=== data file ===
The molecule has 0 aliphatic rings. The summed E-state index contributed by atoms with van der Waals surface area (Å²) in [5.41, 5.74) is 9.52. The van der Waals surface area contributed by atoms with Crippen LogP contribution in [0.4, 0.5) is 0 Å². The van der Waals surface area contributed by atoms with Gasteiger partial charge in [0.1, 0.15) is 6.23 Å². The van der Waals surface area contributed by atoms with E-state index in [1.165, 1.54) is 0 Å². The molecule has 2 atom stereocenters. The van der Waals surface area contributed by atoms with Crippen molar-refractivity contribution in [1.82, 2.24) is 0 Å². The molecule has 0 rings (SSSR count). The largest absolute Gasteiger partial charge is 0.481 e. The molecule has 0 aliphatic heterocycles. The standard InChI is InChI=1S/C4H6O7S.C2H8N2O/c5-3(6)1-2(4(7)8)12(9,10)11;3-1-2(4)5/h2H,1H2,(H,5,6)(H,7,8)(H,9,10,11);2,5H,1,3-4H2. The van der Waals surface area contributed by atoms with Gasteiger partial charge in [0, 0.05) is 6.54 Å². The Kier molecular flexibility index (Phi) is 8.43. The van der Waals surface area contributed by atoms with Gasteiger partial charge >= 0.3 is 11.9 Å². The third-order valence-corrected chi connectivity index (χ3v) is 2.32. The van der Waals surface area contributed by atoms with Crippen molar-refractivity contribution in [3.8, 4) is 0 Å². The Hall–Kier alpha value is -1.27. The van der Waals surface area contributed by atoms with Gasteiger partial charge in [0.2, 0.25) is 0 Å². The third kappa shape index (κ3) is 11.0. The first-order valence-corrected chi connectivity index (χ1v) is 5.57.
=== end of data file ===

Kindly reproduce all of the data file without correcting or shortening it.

The molecule has 0 aliphatic rings. The summed E-state index contributed by atoms with van der Waals surface area (Å²) in [5.41, 5.74) is 9.52. The van der Waals surface area contributed by atoms with Crippen LogP contribution in [0.4, 0.5) is 0 Å². The van der Waals surface area contributed by atoms with Gasteiger partial charge in [0.1, 0.15) is 6.23 Å². The van der Waals surface area contributed by atoms with E-state index in [1.165, 1.54) is 0 Å². The molecule has 2 atom stereocenters. The van der Waals surface area contributed by atoms with Crippen molar-refractivity contribution in [1.82, 2.24) is 0 Å². The molecule has 0 rings (SSSR count). The largest absolute Gasteiger partial charge is 0.481 e. The molecule has 0 aliphatic heterocycles. The standard InChI is InChI=1S/C4H6O7S.C2H8N2O/c5-3(6)1-2(4(7)8)12(9,10)11;3-1-2(4)5/h2H,1H2,(H,5,6)(H,7,8)(H,9,10,11);2,5H,1,3-4H2. The van der Waals surface area contributed by atoms with Gasteiger partial charge in [0, 0.05) is 6.54 Å². The Kier molecular flexibility index (Phi) is 8.43. The van der Waals surface area contributed by atoms with Gasteiger partial charge >= 0.3 is 11.9 Å². The third-order valence-corrected chi connectivity index (χ3v) is 2.32. The van der Waals surface area contributed by atoms with Crippen molar-refractivity contribution in [3.8, 4) is 0 Å². The Hall–Kier alpha value is -1.27. The van der Waals surface area contributed by atoms with Gasteiger partial charge in [0.2, 0.25) is 0 Å². The third kappa shape index (κ3) is 11.0. The first-order valence-corrected chi connectivity index (χ1v) is 5.57.